May 25, 2024

10 minutes read

Resume tips for engineers (with real examples)!

From personal experience, and my observations confirmed by Careerbuilder's research, I can say that recruiters are inundated with applications from job seekers. As a result, 39% of HR spend no more than one minute reviewing a single resume, and 19% spend about 30 seconds. To manage this volume, recruiters follow patterns and look for simple mistakes to quickly weed out less qualified candidates. According to statistics published by Glassdoor, on average only 2% of applicants make it to the interview stage for a given position.


But how to make a resume for an engineer? I read a lot of information about making resumes online, but I did not find any article that said how to correctly make a resume for an engineer.

As a career coach specializing in engineering, I have developed a comprehensive guide to help engineers create effective resumes that work well within years. This guide is valuable for both experienced engineers and students applying for their first job.

Having been on both sides of the table—as an engineer writing a CV in search of my dream job, and as a recruiter interviewing candidates from entry-level to senior engineering positions—I have gathered insights from my experiences and discussions with other recruiters. Here, I present a list of common mistakes job seekers make, followed by actionable tips to make your resume.


Common mistakes made in engineering resumes 


First, a list of typical mistakes that some engineers make.

The first mistake is an inaccurate description of skills

The first mistake most engineers make, and what nearly all write in their articles, is your skills! Ask Google or ChatGPT to list the TOP-10 skills, for example, for a Drilling Engineer. Mostly you will see soft skills like Communication Skills, Negotiation Skills, Project Management, Time Management, and so on. Unfortunately, I have to disappoint you, this is bullshit!

This is the main difference between an engineer's CV and the resume of a sales manager, a banker, and many other professions. Experienced and competent engineers are distinguished by hard skills, not soft skills. I'm not going to argue, and even I always say this, that communication skills are one of the most valuable skills in the modern world, but that's why having this skill is taken for granted, it becomes like a basic skill for any specialist. And just writing communication skills does not strengthen your resume. If you want to show that you have good communication skills, then include accomplishments that demonstrate this. For example, improving global engineering communication, reducing technical response time by 30%, demonstrating effective cross-cultural communication, and delivering tangible project results.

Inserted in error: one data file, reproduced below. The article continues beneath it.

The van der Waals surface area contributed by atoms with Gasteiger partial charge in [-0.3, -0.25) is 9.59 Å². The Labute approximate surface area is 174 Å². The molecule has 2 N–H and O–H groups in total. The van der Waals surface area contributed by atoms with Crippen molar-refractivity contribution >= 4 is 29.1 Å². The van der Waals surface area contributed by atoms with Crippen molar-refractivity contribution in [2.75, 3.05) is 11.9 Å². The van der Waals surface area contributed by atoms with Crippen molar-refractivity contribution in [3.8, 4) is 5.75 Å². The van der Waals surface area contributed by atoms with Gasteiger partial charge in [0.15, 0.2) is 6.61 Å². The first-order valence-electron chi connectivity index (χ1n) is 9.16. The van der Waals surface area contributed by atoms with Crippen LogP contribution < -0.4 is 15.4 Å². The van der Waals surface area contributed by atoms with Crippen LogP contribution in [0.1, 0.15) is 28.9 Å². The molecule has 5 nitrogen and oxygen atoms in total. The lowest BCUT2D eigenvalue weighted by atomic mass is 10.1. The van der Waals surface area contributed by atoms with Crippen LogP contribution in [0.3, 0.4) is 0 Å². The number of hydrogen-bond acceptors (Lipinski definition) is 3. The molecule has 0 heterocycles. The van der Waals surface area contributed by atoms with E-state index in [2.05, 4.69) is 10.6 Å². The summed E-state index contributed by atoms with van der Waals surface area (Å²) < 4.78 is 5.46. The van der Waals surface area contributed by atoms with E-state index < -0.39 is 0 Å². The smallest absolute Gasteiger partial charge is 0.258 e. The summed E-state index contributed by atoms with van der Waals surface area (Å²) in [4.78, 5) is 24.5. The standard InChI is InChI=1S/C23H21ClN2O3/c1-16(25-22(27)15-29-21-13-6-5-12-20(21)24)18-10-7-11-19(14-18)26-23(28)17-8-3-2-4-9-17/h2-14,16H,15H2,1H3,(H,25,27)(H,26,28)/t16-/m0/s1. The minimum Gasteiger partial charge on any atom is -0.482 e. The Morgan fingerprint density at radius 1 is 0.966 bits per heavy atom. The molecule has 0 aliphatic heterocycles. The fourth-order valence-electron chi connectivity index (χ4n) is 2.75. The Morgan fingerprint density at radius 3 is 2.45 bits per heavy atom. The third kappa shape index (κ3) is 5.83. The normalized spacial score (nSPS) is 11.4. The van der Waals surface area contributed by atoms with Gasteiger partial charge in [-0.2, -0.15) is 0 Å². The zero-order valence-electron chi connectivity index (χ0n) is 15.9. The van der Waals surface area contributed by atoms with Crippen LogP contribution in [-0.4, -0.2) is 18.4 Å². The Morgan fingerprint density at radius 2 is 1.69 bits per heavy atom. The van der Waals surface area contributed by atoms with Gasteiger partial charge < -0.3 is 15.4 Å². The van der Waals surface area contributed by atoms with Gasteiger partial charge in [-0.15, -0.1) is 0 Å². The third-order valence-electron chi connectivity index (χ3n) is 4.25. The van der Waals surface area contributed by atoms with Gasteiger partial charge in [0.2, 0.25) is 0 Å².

The second mistake is the template of your resume

Now there are a huge number of resume builders and beautiful templates created by designers. I do not dispute, many of them look very nice. But there is one problem, they do not work. I am a Certified Professional Resume Writer and a member of the American Association of Resume Writers and Career Coaches and I can say with confidence that no Professional Resume Writer will ever use such resume templates. And when people use a scale to rate their skills in their resume, it looks unprofessional. For example, you use some made-up scale where you determine your skill is 4 out of 5 points or 8 out of 10. Bullshit! Who determined that your skill is exactly 8 out of 10, and not an entry level: 2 or 6. That is, such an assessment of your competencies and skills is nothing more than a story you made up, not reflecting your real level.

By the way, if you want to make a professional engineer's resume, use only working templates, and also get access to thousands of technical skills for hundreds of professions, handpicked by professional engineers, then go to the EngineerNow platform (https://engineernow.org).

The third mistake is photos and different pictures

We are talking about an engineer's resume, not an actor's or a model's, appearance does not matter here, and even the opposite can spoil everything right away. If you do not want to subject your appearance to a subjective assessment by the recruiter, you have the right not to add a photo. For example, when I worked as a manager, I conducted hundreds of interviews, reviewing thousands of resumes and I can honestly say that there were cases when I rejected candidates just by their photo. I am not an expert in reading people by face, but I have read and studied a lot about it. Physiognomy or Face Reading is the practice of assessing a person's character or personality from their outer appearance—especially the face. I can say with confidence that a lot can be said about a person's character just by their photo.